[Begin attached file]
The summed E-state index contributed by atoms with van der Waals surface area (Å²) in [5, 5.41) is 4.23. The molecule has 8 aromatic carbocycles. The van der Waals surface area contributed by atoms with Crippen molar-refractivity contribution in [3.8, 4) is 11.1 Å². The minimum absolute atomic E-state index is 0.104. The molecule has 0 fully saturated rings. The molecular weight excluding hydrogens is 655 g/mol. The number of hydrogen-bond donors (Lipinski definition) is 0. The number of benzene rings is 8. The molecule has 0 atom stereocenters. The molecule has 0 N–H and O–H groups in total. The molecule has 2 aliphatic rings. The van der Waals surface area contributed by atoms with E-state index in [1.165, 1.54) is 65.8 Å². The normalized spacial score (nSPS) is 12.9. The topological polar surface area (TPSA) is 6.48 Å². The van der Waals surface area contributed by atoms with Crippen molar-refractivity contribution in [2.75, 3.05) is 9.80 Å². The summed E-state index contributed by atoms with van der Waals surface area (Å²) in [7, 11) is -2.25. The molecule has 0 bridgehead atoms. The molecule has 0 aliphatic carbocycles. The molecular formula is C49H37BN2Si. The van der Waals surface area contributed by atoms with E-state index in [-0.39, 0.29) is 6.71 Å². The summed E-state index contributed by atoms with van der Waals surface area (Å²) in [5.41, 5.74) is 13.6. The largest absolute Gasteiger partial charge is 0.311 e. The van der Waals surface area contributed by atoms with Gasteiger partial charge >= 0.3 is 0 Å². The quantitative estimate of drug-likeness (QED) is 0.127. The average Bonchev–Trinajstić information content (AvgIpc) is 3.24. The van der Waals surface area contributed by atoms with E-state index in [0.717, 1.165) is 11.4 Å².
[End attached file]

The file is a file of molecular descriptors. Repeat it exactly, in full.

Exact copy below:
The summed E-state index contributed by atoms with van der Waals surface area (Å²) in [5, 5.41) is 4.23. The molecule has 8 aromatic carbocycles. The van der Waals surface area contributed by atoms with Crippen molar-refractivity contribution in [3.8, 4) is 11.1 Å². The minimum absolute atomic E-state index is 0.104. The molecule has 0 fully saturated rings. The molecular weight excluding hydrogens is 655 g/mol. The number of hydrogen-bond donors (Lipinski definition) is 0. The number of benzene rings is 8. The molecule has 0 atom stereocenters. The molecule has 0 N–H and O–H groups in total. The molecule has 2 aliphatic rings. The van der Waals surface area contributed by atoms with E-state index in [1.165, 1.54) is 65.8 Å². The normalized spacial score (nSPS) is 12.9. The topological polar surface area (TPSA) is 6.48 Å². The van der Waals surface area contributed by atoms with Crippen molar-refractivity contribution in [2.75, 3.05) is 9.80 Å². The summed E-state index contributed by atoms with van der Waals surface area (Å²) in [7, 11) is -2.25. The molecule has 0 bridgehead atoms. The molecule has 0 aliphatic carbocycles. The molecular formula is C49H37BN2Si. The van der Waals surface area contributed by atoms with E-state index in [-0.39, 0.29) is 6.71 Å². The summed E-state index contributed by atoms with van der Waals surface area (Å²) in [5.41, 5.74) is 13.6. The largest absolute Gasteiger partial charge is 0.311 e. The van der Waals surface area contributed by atoms with Gasteiger partial charge >= 0.3 is 0 Å². The quantitative estimate of drug-likeness (QED) is 0.127. The average Bonchev–Trinajstić information content (AvgIpc) is 3.24. The van der Waals surface area contributed by atoms with E-state index in [0.717, 1.165) is 11.4 Å².